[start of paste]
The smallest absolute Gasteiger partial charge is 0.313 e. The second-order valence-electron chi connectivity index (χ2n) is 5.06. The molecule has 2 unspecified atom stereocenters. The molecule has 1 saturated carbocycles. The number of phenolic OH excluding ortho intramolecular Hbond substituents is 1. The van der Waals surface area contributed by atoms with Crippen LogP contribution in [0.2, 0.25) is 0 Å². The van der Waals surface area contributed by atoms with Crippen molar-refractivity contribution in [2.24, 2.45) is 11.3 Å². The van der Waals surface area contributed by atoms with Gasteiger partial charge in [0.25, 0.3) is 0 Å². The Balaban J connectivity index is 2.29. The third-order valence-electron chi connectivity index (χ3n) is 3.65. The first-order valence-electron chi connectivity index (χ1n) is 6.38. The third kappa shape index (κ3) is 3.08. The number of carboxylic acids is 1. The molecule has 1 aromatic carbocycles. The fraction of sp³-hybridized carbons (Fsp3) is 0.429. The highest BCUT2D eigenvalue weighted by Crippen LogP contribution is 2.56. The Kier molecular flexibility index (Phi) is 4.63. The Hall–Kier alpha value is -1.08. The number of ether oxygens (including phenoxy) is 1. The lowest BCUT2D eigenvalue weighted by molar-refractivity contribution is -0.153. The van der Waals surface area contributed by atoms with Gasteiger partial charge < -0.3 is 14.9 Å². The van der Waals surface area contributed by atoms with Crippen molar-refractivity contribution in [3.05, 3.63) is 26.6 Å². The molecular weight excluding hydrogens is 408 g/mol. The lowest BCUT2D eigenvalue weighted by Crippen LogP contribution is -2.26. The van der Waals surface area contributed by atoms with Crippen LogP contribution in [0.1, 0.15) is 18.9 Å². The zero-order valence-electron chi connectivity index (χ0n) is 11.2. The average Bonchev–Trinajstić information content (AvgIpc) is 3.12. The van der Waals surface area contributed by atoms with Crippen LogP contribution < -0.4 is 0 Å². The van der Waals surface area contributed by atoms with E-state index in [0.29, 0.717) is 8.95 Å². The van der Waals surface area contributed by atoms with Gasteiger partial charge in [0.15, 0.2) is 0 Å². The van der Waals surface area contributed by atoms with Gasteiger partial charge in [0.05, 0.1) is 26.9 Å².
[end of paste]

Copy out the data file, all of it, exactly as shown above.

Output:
The smallest absolute Gasteiger partial charge is 0.313 e. The second-order valence-electron chi connectivity index (χ2n) is 5.06. The molecule has 2 unspecified atom stereocenters. The molecule has 1 saturated carbocycles. The number of phenolic OH excluding ortho intramolecular Hbond substituents is 1. The van der Waals surface area contributed by atoms with Crippen LogP contribution in [0.2, 0.25) is 0 Å². The van der Waals surface area contributed by atoms with Crippen molar-refractivity contribution in [2.24, 2.45) is 11.3 Å². The van der Waals surface area contributed by atoms with Gasteiger partial charge in [0.25, 0.3) is 0 Å². The Balaban J connectivity index is 2.29. The third-order valence-electron chi connectivity index (χ3n) is 3.65. The first-order valence-electron chi connectivity index (χ1n) is 6.38. The third kappa shape index (κ3) is 3.08. The number of carboxylic acids is 1. The molecule has 1 aromatic carbocycles. The fraction of sp³-hybridized carbons (Fsp3) is 0.429. The highest BCUT2D eigenvalue weighted by Crippen LogP contribution is 2.56. The Kier molecular flexibility index (Phi) is 4.63. The Hall–Kier alpha value is -1.08. The number of ether oxygens (including phenoxy) is 1. The lowest BCUT2D eigenvalue weighted by molar-refractivity contribution is -0.153. The van der Waals surface area contributed by atoms with Gasteiger partial charge < -0.3 is 14.9 Å². The van der Waals surface area contributed by atoms with Crippen molar-refractivity contribution in [3.05, 3.63) is 26.6 Å². The molecular weight excluding hydrogens is 408 g/mol. The lowest BCUT2D eigenvalue weighted by Crippen LogP contribution is -2.26. The van der Waals surface area contributed by atoms with Crippen LogP contribution in [0.1, 0.15) is 18.9 Å². The zero-order valence-electron chi connectivity index (χ0n) is 11.2. The average Bonchev–Trinajstić information content (AvgIpc) is 3.12. The van der Waals surface area contributed by atoms with Crippen LogP contribution < -0.4 is 0 Å². The van der Waals surface area contributed by atoms with E-state index in [0.29, 0.717) is 8.95 Å². The van der Waals surface area contributed by atoms with Gasteiger partial charge in [0.15, 0.2) is 0 Å². The van der Waals surface area contributed by atoms with Gasteiger partial charge in [0.05, 0.1) is 26.9 Å².